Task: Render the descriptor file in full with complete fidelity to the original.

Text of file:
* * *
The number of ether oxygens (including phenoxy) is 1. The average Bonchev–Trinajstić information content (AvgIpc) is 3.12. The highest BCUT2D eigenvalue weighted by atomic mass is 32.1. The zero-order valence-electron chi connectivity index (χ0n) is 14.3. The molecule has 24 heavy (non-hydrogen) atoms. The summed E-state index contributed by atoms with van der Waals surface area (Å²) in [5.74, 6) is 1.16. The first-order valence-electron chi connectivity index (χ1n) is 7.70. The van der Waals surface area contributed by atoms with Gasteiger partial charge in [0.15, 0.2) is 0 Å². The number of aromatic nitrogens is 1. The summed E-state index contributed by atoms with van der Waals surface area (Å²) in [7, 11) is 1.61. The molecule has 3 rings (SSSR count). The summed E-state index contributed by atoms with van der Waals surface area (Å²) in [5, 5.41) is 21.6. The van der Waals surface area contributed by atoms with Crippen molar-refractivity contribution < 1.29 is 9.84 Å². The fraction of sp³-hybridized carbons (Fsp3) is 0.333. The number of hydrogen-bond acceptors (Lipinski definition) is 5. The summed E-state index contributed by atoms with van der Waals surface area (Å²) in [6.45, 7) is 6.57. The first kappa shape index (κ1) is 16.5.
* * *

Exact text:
The number of ether oxygens (including phenoxy) is 1. The average Bonchev–Trinajstić information content (AvgIpc) is 3.12. The highest BCUT2D eigenvalue weighted by atomic mass is 32.1. The zero-order valence-electron chi connectivity index (χ0n) is 14.3. The molecule has 24 heavy (non-hydrogen) atoms. The summed E-state index contributed by atoms with van der Waals surface area (Å²) in [5.74, 6) is 1.16. The first-order valence-electron chi connectivity index (χ1n) is 7.70. The van der Waals surface area contributed by atoms with Gasteiger partial charge in [0.15, 0.2) is 0 Å². The number of aromatic nitrogens is 1. The summed E-state index contributed by atoms with van der Waals surface area (Å²) in [7, 11) is 1.61. The molecule has 3 rings (SSSR count). The summed E-state index contributed by atoms with van der Waals surface area (Å²) in [5, 5.41) is 21.6. The van der Waals surface area contributed by atoms with Crippen molar-refractivity contribution < 1.29 is 9.84 Å². The fraction of sp³-hybridized carbons (Fsp3) is 0.333. The number of hydrogen-bond acceptors (Lipinski definition) is 5. The summed E-state index contributed by atoms with van der Waals surface area (Å²) in [6.45, 7) is 6.57. The first kappa shape index (κ1) is 16.5.